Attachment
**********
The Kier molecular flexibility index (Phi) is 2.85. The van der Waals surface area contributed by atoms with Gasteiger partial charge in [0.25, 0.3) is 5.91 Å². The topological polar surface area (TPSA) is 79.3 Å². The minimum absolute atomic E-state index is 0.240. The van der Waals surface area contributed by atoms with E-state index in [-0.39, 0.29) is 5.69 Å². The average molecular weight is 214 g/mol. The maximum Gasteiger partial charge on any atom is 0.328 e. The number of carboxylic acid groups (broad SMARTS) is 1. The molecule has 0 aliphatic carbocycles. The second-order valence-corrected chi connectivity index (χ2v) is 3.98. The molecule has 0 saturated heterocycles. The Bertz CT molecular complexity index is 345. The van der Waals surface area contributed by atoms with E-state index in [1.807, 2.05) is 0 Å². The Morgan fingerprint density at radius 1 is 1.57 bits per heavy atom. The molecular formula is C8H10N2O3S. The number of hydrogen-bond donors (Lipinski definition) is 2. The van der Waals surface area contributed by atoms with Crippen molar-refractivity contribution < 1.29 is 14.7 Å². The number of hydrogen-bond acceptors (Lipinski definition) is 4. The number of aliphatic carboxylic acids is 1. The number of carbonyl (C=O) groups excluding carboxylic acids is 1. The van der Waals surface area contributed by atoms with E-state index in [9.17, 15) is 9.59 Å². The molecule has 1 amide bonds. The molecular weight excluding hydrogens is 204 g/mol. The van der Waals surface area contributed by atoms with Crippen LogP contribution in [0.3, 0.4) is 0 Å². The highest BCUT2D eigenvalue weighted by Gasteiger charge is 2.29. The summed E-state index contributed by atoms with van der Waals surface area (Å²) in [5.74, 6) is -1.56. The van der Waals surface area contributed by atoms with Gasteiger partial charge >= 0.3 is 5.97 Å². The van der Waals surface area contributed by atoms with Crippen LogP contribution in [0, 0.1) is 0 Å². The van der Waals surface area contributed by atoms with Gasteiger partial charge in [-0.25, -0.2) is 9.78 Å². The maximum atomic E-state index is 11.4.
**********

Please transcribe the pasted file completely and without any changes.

The Kier molecular flexibility index (Phi) is 2.85. The van der Waals surface area contributed by atoms with Gasteiger partial charge in [0.25, 0.3) is 5.91 Å². The topological polar surface area (TPSA) is 79.3 Å². The minimum absolute atomic E-state index is 0.240. The van der Waals surface area contributed by atoms with E-state index in [-0.39, 0.29) is 5.69 Å². The average molecular weight is 214 g/mol. The maximum Gasteiger partial charge on any atom is 0.328 e. The number of carboxylic acid groups (broad SMARTS) is 1. The molecule has 0 aliphatic carbocycles. The second-order valence-corrected chi connectivity index (χ2v) is 3.98. The molecule has 0 saturated heterocycles. The Bertz CT molecular complexity index is 345. The van der Waals surface area contributed by atoms with E-state index in [1.807, 2.05) is 0 Å². The Morgan fingerprint density at radius 1 is 1.57 bits per heavy atom. The molecular formula is C8H10N2O3S. The number of hydrogen-bond donors (Lipinski definition) is 2. The van der Waals surface area contributed by atoms with Crippen molar-refractivity contribution < 1.29 is 14.7 Å². The number of hydrogen-bond acceptors (Lipinski definition) is 4. The number of aliphatic carboxylic acids is 1. The number of carbonyl (C=O) groups excluding carboxylic acids is 1. The van der Waals surface area contributed by atoms with E-state index in [9.17, 15) is 9.59 Å². The molecule has 1 amide bonds. The molecular weight excluding hydrogens is 204 g/mol. The van der Waals surface area contributed by atoms with Crippen LogP contribution in [0.3, 0.4) is 0 Å². The highest BCUT2D eigenvalue weighted by Gasteiger charge is 2.29. The summed E-state index contributed by atoms with van der Waals surface area (Å²) in [5.74, 6) is -1.56. The van der Waals surface area contributed by atoms with Gasteiger partial charge >= 0.3 is 5.97 Å². The van der Waals surface area contributed by atoms with Crippen LogP contribution in [0, 0.1) is 0 Å². The van der Waals surface area contributed by atoms with Gasteiger partial charge in [-0.25, -0.2) is 9.78 Å². The maximum atomic E-state index is 11.4.